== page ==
The Wide Blue Road
dir. Pontecorvo
Fri March 29
Guild Theater

Gotta pay the bills. Gotta feed the kids. Even if I gotta blow up hundreds of innocent fish to do it.

That's the dilemma faced by the flawed protagonist of The Wide Blue Road, the 1957 debut feature of Italian director Gillo Pontecorvo. Our antihero (played by French screen legend Yves Montand), saddled with the watery moniker of Squalcio, lives in a fishing village on an island off the Italian coast. While his compadres play by the rules and fish with nets, eking out a meager subsistence, Squalcio flaunts the rules, using dynamite to kayo the hapless critters from his boat "La Speranza" ("Hope"), and sending his two young sons out to scoop up their corpses.

Meanwhile, Squalcio's boyhood pal, Salvatore, emerges as the leader of the ethical fishermen. To complicate matters, Salvatore's son has romantic designs on Squalcio's voluptuous 16-year-old daughter, Diana, played by starlet Federica Ranchi. The melodrama runs hot and heavy, and the musical score heaves and swells almost as much as the top half of Ranchi's peasant dresses.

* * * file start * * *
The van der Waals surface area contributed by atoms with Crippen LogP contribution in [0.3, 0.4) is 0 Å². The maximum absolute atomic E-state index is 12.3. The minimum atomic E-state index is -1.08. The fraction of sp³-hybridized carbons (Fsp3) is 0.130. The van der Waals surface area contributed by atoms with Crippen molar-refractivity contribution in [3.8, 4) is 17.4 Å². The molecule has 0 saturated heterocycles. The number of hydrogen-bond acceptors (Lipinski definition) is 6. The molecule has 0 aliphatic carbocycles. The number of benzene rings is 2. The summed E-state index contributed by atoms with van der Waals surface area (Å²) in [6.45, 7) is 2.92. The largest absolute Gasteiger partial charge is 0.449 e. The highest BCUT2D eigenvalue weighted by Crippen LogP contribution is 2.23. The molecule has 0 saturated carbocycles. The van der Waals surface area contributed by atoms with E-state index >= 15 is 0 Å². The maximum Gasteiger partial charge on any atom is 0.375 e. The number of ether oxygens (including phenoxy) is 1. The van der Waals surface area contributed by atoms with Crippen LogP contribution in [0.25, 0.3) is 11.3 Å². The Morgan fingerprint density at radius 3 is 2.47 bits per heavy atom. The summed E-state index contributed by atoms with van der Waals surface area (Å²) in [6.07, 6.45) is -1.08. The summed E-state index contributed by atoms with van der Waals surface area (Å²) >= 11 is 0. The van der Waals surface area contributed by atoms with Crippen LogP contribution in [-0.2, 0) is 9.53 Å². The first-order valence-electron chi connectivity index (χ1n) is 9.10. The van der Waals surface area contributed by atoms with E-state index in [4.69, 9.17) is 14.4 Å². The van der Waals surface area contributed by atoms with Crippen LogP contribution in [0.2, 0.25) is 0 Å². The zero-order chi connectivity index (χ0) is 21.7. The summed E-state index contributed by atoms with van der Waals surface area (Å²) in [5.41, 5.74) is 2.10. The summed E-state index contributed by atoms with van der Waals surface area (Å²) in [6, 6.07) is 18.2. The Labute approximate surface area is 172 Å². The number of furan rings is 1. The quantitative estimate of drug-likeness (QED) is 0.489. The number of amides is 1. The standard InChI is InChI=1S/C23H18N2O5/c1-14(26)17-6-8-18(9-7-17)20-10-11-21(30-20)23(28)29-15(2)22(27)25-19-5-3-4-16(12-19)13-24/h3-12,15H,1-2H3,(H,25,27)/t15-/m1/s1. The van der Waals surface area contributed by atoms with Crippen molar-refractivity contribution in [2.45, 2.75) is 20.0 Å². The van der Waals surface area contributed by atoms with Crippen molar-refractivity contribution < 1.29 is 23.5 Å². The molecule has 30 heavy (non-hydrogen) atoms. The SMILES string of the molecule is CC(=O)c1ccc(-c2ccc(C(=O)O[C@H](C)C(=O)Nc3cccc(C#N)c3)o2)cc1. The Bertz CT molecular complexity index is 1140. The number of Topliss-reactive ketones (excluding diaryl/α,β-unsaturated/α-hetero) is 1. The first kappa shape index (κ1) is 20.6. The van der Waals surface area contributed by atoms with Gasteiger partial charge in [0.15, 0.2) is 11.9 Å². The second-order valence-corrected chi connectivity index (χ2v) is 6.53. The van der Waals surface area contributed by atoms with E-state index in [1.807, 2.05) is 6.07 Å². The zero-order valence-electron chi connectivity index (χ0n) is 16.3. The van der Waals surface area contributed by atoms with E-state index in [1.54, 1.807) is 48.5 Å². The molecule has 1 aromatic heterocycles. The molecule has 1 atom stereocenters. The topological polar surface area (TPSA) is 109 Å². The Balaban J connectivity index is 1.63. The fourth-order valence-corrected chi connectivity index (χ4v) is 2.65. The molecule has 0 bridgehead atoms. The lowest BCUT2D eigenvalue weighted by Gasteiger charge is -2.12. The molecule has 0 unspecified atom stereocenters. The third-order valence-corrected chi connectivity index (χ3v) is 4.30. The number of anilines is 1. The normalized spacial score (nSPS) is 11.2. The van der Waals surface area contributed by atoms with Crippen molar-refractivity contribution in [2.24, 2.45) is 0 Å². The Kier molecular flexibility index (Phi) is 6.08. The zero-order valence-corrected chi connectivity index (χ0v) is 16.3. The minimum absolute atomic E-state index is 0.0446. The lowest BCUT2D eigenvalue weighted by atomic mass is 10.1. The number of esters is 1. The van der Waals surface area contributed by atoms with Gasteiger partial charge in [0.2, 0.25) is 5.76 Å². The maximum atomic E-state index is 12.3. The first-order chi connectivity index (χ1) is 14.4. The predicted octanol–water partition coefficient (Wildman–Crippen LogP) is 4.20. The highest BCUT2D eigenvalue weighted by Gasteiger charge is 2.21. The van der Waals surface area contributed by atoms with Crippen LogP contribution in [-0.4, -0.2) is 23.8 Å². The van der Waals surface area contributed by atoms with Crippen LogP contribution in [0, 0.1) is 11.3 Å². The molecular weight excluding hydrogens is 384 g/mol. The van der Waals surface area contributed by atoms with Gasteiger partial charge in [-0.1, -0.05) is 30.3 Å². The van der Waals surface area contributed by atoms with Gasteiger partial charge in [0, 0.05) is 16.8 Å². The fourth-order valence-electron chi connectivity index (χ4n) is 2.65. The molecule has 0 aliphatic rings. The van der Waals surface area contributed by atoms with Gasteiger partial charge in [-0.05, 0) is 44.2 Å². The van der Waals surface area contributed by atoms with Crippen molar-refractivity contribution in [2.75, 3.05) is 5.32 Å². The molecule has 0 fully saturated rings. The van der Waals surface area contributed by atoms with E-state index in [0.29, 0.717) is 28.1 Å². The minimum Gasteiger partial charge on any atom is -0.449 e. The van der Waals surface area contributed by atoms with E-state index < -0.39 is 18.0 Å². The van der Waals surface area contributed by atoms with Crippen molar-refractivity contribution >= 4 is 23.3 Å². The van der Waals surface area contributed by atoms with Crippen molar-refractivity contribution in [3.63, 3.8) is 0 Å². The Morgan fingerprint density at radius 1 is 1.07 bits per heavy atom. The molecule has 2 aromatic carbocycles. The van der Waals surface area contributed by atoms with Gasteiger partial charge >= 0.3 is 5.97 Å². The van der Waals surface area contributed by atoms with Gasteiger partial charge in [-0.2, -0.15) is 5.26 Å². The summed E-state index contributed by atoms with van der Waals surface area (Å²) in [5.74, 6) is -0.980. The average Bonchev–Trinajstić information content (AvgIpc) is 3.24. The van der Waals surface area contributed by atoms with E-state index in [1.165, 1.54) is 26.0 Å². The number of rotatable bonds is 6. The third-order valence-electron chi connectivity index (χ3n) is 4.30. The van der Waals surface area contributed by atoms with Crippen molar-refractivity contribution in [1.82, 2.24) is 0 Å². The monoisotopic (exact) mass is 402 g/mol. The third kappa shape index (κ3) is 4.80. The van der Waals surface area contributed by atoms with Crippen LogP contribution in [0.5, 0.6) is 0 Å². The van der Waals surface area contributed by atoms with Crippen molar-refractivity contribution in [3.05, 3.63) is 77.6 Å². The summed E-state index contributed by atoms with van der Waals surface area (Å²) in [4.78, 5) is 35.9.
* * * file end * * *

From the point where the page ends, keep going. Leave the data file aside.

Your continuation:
But there's also a deeper political point to be made here. Pontecorvo, a committed Communist known for his leftist agitprop of later years (The Battle of Algiers, Burn!) smuggles his message into the film. The fishermen suffer, you see, because there's only one refrigeration plant on the island, and the capitalist bastard who runs it won't cut them a decent deal. Salvatore, the movie's conscience (you can tell by his graying temples and beret), attempts to organize a co-op among the workers, in order to set up their own cold storage and control the means of production. Sound familiar, students?

Director Jonathan Demme, who specialized in offbeat films before The Silence of the Lambs went to his head, saw Pontecorvo's film back in 1999 and spearheaded its restoration and resurrection. The color photography is intermittently spectacular, but at other times you might wonder where they get off calling this a "restored" version. But fancy cinematography be damned; it's the friction between the soapy storyline and the social justice sloganeering that makes The Wide Blue Road an interesting find.